Four Questions with the Writing Duo “L.R. Dorn”
Matt Dorff and Suzanne Dunn talk about their new book The Anatomy of Desire
In general, the better my audiobook, the cleaner my house is. If I’m truly caught up in a story, I’ll look for tasks I can do so I can keep listening — swiffering, dusting, dishes, laundry, etc. (just not vacuuming, since it’s too noisy). When I listened to The Anatomy of Desire, my house was really clean.
In the novel, Matt Dorff and Suzanne Dunn, who write under the name L.R. Dorn, reimagine Theodore Dreiser’s classic An American Tragedy as a true crime documentary. The book follows Cleo Ray, a social media influencer, as she’s put on trial for murdering her girlfriend. The pair drew on their background as screenwriters while writing the novel.
The mock podcast format lets readers — or listeners — hear from Cleo, her lawyer, the prosecuting district attorney, the victim’s family and more. The 360-degree view of the case made me feel like I was a member of the fictional jury, weighing all the evidence to determine Cleo’s guilt or innocence. For those of you playing Summer Reading Bingo, The Anatomy of Desire could fill the debut, mystery/thriller or retelling of a classic boxes.
Matt and Suzanne were kind enough to speak with me about their book and the audiobook production process. Our conversation has been edited and condensed for clarity.
What made you want to retell An American Tragedy?
Matt: We had the desire to write for the eye and the ear. We’re very impressed by the docuseries form — like the “I’ll Be Gone in the Dark” HBO series about Michelle McNamara. They’re the serial nonfiction dramas of our time. From there, we went looking for source material that would shine in that format.
We looked around at several different things but came to An American Tragedy, which we knew primarily through “A Place in the Sun,” a movie adaptation of the book, and then went back to Dreiser’s novel. We were just blown away by his vision, his panoramic sense of America and the American dream, and the different classes and economic strata of society. And within that is a very contained crime drama that we thought would be suitable to this format.
What were the benefits and challenges of writing as a docuseries?
Suzanne: We see it more as a benefit than a challenge, particularly because we’re two writers trying to write as one voice. It allows us to blend our voices into one author’s voice while allowing both of us to make the best of the contributions that we can.
Matt: The format allows the ability to constantly cut away to another point of view. In a more traditional prose novel, you have to pace out the transitions before you can go to another voice. We were able to constantly, seamlessly shift perspectives.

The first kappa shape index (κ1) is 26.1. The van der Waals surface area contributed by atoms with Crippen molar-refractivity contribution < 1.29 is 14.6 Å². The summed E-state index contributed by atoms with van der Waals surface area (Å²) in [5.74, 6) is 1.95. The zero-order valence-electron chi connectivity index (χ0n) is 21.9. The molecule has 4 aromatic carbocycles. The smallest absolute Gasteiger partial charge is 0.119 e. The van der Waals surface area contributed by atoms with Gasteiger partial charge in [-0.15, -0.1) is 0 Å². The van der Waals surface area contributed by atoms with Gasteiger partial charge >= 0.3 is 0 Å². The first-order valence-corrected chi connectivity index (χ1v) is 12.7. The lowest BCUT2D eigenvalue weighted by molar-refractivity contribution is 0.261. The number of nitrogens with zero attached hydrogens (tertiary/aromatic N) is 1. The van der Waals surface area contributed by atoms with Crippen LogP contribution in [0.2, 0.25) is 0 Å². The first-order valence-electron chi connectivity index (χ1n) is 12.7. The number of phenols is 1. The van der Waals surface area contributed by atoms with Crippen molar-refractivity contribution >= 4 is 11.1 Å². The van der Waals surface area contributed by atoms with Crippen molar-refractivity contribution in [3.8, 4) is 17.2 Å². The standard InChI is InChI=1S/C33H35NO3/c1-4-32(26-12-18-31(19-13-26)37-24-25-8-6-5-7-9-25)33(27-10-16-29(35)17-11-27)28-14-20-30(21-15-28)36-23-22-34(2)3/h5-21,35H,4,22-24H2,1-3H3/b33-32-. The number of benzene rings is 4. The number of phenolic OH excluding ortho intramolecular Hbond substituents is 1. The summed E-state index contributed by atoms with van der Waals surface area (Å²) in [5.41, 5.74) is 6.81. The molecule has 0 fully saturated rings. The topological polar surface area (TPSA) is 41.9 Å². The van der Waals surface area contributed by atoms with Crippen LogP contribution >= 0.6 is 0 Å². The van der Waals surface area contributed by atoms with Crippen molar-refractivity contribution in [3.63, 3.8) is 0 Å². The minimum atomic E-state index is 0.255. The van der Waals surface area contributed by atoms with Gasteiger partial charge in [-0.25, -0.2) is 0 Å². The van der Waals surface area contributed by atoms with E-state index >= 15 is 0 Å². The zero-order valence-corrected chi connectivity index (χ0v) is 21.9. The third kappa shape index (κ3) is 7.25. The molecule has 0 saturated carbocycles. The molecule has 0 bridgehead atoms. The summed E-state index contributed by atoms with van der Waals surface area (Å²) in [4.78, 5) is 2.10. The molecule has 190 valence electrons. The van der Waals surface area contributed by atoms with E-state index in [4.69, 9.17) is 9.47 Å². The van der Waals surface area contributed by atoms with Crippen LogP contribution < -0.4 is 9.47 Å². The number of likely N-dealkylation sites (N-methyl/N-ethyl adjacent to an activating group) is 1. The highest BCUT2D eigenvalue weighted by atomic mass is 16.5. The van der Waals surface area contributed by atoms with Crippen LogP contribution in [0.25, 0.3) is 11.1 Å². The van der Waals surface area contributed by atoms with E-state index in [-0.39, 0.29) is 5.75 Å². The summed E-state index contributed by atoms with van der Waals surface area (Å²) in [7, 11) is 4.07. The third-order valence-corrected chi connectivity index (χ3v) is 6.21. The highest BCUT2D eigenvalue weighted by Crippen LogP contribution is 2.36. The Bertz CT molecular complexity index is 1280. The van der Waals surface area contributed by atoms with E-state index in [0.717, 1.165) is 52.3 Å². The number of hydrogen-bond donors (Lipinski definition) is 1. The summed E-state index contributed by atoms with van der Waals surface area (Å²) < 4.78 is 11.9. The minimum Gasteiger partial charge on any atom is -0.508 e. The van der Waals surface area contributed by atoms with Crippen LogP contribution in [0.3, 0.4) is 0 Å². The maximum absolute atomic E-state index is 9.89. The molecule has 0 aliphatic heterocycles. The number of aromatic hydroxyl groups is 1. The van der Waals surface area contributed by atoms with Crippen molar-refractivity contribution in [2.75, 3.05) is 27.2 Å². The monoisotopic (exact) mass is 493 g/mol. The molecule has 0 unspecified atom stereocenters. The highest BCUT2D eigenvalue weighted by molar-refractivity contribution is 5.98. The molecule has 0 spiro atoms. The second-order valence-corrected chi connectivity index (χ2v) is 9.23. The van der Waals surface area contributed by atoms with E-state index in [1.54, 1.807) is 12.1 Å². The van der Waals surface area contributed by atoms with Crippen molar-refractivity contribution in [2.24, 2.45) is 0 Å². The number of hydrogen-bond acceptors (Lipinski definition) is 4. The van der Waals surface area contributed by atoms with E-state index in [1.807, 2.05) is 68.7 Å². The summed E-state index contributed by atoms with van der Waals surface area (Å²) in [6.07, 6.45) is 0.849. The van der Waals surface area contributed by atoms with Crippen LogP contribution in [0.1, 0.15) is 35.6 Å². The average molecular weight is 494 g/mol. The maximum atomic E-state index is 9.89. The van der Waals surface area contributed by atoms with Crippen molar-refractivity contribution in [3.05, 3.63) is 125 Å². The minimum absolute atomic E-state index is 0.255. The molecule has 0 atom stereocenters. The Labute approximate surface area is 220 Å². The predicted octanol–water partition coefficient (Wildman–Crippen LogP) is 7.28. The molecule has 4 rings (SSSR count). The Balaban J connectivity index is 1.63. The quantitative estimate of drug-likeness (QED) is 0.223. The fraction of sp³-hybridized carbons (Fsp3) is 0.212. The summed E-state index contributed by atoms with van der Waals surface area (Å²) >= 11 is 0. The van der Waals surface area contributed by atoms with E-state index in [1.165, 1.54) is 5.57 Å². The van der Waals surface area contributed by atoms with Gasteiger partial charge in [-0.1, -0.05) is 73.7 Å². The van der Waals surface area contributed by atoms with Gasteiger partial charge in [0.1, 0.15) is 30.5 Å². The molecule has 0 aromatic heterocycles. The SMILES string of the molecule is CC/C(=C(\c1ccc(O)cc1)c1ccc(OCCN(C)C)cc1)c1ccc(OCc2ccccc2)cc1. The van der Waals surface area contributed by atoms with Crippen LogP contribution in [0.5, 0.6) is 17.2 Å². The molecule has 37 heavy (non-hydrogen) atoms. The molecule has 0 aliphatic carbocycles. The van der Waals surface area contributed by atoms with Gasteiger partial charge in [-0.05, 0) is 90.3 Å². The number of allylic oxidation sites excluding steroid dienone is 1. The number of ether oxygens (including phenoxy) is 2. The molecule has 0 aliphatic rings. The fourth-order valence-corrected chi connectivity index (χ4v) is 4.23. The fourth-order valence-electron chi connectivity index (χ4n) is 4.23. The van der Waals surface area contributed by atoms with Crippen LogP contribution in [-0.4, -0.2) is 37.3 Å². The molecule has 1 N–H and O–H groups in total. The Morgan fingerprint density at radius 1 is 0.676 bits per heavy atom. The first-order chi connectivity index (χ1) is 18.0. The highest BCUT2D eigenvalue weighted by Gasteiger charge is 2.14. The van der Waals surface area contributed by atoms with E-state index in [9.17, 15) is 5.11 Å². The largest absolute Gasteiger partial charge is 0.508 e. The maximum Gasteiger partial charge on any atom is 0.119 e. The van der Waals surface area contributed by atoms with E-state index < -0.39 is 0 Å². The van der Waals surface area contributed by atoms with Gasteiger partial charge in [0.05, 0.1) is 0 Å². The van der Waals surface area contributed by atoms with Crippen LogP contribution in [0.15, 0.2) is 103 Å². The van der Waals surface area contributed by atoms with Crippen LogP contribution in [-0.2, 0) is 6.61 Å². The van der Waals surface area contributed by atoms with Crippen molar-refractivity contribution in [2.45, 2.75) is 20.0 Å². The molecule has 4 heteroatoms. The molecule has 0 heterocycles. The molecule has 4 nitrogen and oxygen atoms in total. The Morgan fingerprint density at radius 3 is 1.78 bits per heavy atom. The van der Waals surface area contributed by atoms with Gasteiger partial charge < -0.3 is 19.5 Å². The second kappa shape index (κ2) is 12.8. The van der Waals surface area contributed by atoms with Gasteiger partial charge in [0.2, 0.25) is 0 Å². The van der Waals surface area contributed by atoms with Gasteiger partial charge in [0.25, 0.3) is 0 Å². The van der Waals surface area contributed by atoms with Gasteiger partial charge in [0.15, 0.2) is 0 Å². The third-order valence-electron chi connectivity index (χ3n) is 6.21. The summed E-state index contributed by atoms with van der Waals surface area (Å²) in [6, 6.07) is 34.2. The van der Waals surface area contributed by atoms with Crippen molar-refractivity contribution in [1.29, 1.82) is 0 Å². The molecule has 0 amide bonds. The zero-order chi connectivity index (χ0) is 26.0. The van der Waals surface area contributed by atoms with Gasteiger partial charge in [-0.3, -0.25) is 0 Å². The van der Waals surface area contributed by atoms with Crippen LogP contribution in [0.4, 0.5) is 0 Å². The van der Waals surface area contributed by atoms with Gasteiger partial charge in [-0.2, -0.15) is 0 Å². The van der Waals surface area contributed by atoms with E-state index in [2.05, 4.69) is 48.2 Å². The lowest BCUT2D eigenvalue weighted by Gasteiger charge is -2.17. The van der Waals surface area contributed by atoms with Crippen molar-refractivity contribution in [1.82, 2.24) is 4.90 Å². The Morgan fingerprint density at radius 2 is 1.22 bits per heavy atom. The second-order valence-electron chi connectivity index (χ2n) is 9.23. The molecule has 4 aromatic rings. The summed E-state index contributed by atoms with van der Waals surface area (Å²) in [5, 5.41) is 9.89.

Suzanne: It enabled us, as Matt said, to write equally for the eye and the ear, something we’re passionate about. It let us create a panorama.
Much of the book explores influencer culture. What drew you to that world?
Suzanne: In An American Tragedy, we don’t know if the main character Clyde did or did not mean to kill his girlfriend. That resonates with the idea of masks and authenticity challenges that people have on social media. A lot of people have personas they put out online versus who they are.
I have a tech background and have also been a yoga teacher for about 15 years. I’ve seen the real stories of yoga teachers who used online promotion to build and develop a brand. I’ve seen my friends — some of the best yoga teachers in the country — asking themselves about what is authentic, what is the brand they’re going for, and how do they stay balanced.
Speaking of the audiobook recording, how involved were you in its production?
Matt: First, we had to get it all down the page. The audio department doesn’t even get the manuscript until the third draft because they want it locked. We were very attuned to how we saw it unfolding on audio, and the audio producers let us participate in casting choices. Actor Santino Fontana was our very first choice to play the director, so we were thrilled to get him.
We had a meeting with the director, and then the team is off and running — doing their recording, engineering and sound design. The next step was listening to it.
Suzanne: We’re one of those unique authors who have written for film and television, written for print and written for audio. This wasn’t what I’ll call a “West Coast experience” where the writer writes, and then everyone takes it and does what they do with it. We had a front-row seat to the casting, and we knew that our words would be read exactly as we’d written them, so it was a really, it was a different kind of experience hearing the spoken performance of a work of ours come to life for the first time. It was cool and causes us to turn around and want to do it again.
Disclosure: I received a free copy of the audiobook from Libro.FM in exchange for an honest review.
What to Read If is a free weekly book recommendation newsletter. Need a rec? Want to gush about a book? Reply to this email, leave a comment or find me on Twitter @elizabethheld.
If you’re reading this on Substack or were forwarded this email, and you’d like to subscribe, click the button below.
Disclosure: I am an affiliate of Bookshop.org and I will earn a commission if you click through and make a purchase.